Any plant with japonica (or japonicus) in its identify means it comes from Japan, as does this splendid shrub. And the place a plant is from can inform you a large number about its wants. For one factor, this plant prefers the cooler areas of Australia, because it’s not notably drought tolerant.
Pieris japonica’s most used frequent identify, Lily-of-the-Valley shrub refers back to the urn-shaped flowers that resemble these of the bulb of the identical identify. These flowers are undoubtedly the spotlight of the plant, dangling as they do in plenty from lengthy elegant tassels.
It additionally has the added benefit of flowering in winter and early spring, when there’s little else taking place in lots of gardens, including to its attraction as a dramatic characteristic plant. It’s an evergreen shrub with darkish inexperienced leaves, bronze-coloured new development, and it has a tidy form that’s straightforward to take care of.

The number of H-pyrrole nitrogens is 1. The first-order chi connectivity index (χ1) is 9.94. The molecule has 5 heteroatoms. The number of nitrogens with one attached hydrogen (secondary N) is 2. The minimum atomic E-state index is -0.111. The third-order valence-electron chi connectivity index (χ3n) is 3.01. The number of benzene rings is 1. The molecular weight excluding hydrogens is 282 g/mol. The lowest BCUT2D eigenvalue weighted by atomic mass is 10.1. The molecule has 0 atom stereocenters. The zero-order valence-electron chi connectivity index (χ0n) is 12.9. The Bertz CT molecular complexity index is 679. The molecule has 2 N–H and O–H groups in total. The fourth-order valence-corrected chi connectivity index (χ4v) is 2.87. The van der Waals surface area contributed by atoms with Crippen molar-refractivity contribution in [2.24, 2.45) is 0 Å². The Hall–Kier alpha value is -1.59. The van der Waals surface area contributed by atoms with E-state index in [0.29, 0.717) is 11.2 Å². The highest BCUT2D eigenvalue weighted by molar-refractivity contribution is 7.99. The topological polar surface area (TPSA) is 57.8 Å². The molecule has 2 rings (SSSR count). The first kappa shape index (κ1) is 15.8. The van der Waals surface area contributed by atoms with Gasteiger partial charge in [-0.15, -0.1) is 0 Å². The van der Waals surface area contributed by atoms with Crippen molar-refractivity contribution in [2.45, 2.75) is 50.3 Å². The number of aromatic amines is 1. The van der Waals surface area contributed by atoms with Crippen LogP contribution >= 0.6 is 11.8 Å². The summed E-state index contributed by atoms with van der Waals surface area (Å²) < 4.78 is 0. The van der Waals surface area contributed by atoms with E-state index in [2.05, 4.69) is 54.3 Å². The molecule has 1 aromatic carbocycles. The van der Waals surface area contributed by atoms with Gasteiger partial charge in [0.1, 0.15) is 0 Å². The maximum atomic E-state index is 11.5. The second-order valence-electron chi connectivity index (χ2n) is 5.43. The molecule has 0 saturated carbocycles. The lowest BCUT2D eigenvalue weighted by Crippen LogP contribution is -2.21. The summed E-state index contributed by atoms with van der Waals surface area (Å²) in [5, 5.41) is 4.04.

Ian Barker Gardens characteristic Pieris ‘Temple Bells’ in its Hawthorn challenge, for its clusters of sunshine pink buds that open to attractive white bell formed flowers in winter. The plant is positioned the place it supplies a spectacular present of flowers for all to see. The designer has additionally positioned the shrub beneath a deciduous tree, the place it’s protected against summer time solar, but has loads of winter sunshine to flower.
There are a lot of completely different cultivars of this shrub, resembling ‘Christmas Cheer’, which has pale pink flowers, and ‘Dorothy Wycoff’, that includes compact however vigorous development, darkish purple flower buds that open to gentle pink, and foliage that’s darkish inexperienced in the summertime, turning bronze within the winter.